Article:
M.F. K. Fisher once wrote of "vegetable snobbism" - the idea that some foods were tied to social class. In her essay "The Social Status of a Vegetable" she wrote of a middle-class American lady who was intrigued at the look and smell of a dish, until she was told that it was cabbage, and she immediately changed her mind about the quality of the restaurant, since cooking cabbage was something one only found in "the slums." It was hardly a vegetable one would consider serving at a festive, holiday meal.
Yet I love vegetables in the cabbage family. I like cole slaw, cabbage soup, sauteed cabbage; I love the pickled cabbage condiment curtida that's served with pupusas. I love stir-fried Chinese cabbage and its relative, bok choy. I like corned beef and cabbage on St. Patrick's Day. I even like to eat chunks of raw sweet cabbage along with carrot and celery sticks for crudites (try it sometime!).
And, seriously, look at these beautiful red cabbages I got at the Santa Monica Farmer's Market the Wednesday before Christmas. They're so pretty and perfect for a holiday table.
I wanted to make braised red cabbage as an accompaniment to our Christmas goose, and the recipe I used was the one Julia Child recommended in "Mastering the Art of French Cooking." According to her directions, you braised the cabbage in a slow oven for between four and five hours!!!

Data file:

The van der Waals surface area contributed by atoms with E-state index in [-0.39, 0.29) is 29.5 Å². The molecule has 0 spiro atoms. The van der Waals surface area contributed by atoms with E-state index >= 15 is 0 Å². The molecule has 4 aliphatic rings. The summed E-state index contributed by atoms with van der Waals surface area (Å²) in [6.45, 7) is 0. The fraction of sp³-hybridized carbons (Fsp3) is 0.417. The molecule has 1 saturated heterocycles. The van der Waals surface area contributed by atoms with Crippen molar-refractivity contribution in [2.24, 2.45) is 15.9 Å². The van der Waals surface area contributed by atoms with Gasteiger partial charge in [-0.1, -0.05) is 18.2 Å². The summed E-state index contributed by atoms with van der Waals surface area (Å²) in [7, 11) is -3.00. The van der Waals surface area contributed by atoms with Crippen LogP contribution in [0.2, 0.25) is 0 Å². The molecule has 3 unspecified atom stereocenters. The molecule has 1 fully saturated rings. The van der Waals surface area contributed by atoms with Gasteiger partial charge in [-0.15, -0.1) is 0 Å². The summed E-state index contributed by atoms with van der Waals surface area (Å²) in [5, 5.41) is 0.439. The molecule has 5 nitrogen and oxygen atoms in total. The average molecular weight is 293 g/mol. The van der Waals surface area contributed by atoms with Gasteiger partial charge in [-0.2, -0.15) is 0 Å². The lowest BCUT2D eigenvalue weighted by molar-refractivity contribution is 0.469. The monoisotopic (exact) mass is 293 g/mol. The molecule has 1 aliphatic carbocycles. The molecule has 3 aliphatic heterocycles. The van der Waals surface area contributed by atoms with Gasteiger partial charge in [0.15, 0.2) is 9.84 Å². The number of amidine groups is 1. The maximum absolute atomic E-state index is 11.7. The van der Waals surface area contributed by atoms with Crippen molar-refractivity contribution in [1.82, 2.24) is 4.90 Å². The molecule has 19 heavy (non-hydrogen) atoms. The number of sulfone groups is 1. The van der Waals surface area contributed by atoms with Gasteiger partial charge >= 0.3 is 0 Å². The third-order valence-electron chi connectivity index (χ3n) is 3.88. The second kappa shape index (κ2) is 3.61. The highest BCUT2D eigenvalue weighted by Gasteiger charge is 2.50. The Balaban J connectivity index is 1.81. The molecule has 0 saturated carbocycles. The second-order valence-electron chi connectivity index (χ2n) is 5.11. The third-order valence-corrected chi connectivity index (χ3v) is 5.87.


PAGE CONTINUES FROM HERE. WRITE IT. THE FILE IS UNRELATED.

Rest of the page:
That seems like a lot of work, but really, once you put it in the oven, you don't have to do anything but wait.
I sauteed bacon, onions, and carrots in the wonderful goose fat we rendered out the day before. Then I added the shredded cabbage, and rolled it around in the fat and wilted it over the heat for about 10 minutes.
Then I added 2 cups of red wine - I had an open bottle of Syrah that seemed to have the right kind of fruitiness the cabbage needed. The recipe called for 2 cups of beef broth, but I had broth on hand from the goose neck and giblets, so I used that instead.
I added a cup of chopped tart apple, a couple of smashed cloves of garlic, some bay leaf, allspice and a good vigorous grating of fresh nutmeg.
Then I brought it to a boil on the stove-top before covering it with a lid and putting it in the oven at 325 degrees.
And then I let it cook for five hours. The recipe in the book adds chestnuts to it in the third hour, but we couldn't find chestnuts in our market, and probably wouldn't have wanted to mess with them if we had.
The smell of the cabbage cooking perfumed the house throughout the afternoon. It was just amazing - even Mrs. Fisher's acquaintence would have been tempted by it. It was rich, winey, fruity, with a deep bacony undertone and not a hint of the sulferous fumes cabbage is sometimes accused of.
By the time we were ready to put the goose in, the cabbage and the vegetables had reduced down to this amazing dark, concentrated rich vegetable mass.
This is what five hours does to cabbage - reduces it down to its very essence. It ain't pretty, but it's darn good. It's worth the time it takes.